Monday, 1 October 2018
Is renting your house as a holiday let still a viable option?
Part four – other requirements
Being legal and having a licence applies to the property owner but avoiding fines also means ensuring those you use to work for you are also legally registered. There have in the past been those who were paid keyholders and cleaners who were working cash-in-hand and not declaring their income. When you register for your password with the Guardia Civil they will ask who acts as your keyholder if you are not yourself resident in Spain. They note the name and contact details and request the person concerned attend the office with their passport and tax number. If you are found employing an unregistered worker, then you can both be fined.
Another common practice has been for people to act as unofficial taxis providing airport transfers. There are regulations regarding this and recently a mini bus owner was fined 6000 euros when stopped by police and the passengers said they were paying the man. Yes, that said six thousand euros! The fines in Spain are not small!
For some reason no one yet asks you to produce copies of your insurance certificate, but I’m sure that will come in time as you do need to be insured. We have always had a specialist holiday rental policy from a UK insurer (small-print in your mother tongue is tricky enough, but in another language, it is a total nightmare!). This covers the property, us and the holiday makers plus has a public liability provision. Another certificate I’m sure will be necessary in the future is the one from your air conditioning engineer regarding annual service of all air con units. We ensure we use a properly registered engineer and have a full invoice with his tax number displayed as required under Spanish law. If we had gas appliances I would be anticipating needing to produce your invoice showing the annual service of those fixtures too, but we are all electric.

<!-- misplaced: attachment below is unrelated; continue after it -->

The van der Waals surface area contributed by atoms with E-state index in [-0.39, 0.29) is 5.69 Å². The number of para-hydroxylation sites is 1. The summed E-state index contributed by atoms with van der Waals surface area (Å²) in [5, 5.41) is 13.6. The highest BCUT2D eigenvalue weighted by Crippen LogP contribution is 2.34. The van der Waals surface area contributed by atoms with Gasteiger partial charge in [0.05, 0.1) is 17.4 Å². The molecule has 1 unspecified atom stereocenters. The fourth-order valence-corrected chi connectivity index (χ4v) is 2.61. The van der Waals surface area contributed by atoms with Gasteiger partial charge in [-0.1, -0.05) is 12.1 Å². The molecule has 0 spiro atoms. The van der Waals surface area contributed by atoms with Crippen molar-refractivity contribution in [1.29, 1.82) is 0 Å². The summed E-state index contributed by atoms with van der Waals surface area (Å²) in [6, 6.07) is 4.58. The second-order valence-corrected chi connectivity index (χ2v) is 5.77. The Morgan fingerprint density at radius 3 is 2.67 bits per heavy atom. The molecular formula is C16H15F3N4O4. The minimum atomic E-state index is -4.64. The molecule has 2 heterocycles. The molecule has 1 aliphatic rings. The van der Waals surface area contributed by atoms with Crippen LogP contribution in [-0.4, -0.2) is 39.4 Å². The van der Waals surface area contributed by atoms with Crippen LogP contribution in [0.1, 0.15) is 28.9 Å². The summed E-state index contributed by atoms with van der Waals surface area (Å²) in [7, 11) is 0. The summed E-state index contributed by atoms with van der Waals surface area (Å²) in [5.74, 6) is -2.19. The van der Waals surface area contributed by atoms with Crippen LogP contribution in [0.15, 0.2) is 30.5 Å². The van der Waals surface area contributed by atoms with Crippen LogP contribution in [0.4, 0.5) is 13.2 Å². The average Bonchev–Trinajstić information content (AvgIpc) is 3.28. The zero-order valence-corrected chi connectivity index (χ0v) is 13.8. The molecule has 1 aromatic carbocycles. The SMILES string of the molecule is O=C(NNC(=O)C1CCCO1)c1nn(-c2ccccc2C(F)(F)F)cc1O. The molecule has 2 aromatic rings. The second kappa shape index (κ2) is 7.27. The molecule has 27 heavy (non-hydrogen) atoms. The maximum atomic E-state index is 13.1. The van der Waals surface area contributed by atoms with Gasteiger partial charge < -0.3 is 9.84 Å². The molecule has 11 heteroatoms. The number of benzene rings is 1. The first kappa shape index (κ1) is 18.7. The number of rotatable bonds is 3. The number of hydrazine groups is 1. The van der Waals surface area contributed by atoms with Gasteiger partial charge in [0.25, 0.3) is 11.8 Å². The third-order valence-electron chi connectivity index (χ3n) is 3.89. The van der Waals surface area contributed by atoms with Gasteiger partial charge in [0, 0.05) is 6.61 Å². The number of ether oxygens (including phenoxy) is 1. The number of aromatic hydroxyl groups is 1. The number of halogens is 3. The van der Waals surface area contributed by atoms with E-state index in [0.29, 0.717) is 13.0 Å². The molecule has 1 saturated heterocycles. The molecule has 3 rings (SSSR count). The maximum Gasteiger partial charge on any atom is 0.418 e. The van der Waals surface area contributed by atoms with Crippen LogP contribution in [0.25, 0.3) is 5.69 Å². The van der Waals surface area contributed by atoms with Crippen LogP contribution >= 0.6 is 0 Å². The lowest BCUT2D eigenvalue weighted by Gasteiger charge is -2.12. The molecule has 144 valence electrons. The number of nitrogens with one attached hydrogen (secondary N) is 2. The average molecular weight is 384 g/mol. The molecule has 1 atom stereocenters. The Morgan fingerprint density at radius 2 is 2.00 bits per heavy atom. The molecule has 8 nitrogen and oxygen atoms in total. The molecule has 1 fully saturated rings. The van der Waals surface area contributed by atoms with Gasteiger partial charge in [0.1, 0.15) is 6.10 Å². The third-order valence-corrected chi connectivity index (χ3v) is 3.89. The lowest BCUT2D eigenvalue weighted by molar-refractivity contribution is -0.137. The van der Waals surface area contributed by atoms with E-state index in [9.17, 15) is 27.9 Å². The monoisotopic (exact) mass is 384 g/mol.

We also have a fire extinguisher, fire blanket and smoke alarms on each level. We display our evacuation plan and provide the emergency number with a multi-lingual service. What we cannot do is ensure that our guests actually read any of this clearly displayed information!
In addition to the information we must display, (we use the back of the front door as a notice board), we duplicate this information in the ‘house folder’ which also contains additional information on the house, the keyholders, washing machine instructions, internet access codes, TV stations, info on the area, directions to the supermarket and beach etc, bus timetables, 24 hour pharmacy, driving in Spain information, matters of personal safety, English speaking radio stations and a few other miscellaneous items. But we know that despite saying in the welcome letter sent out before the holiday that they should read the contents of the folder, guests don’t look at it! How do we know? From phone calls, emails and text messages asking for information that is detailed in the folder! So, complying with all the rules doesn’t actually mean the guests will take notice of anything, but we must still do what is required of us.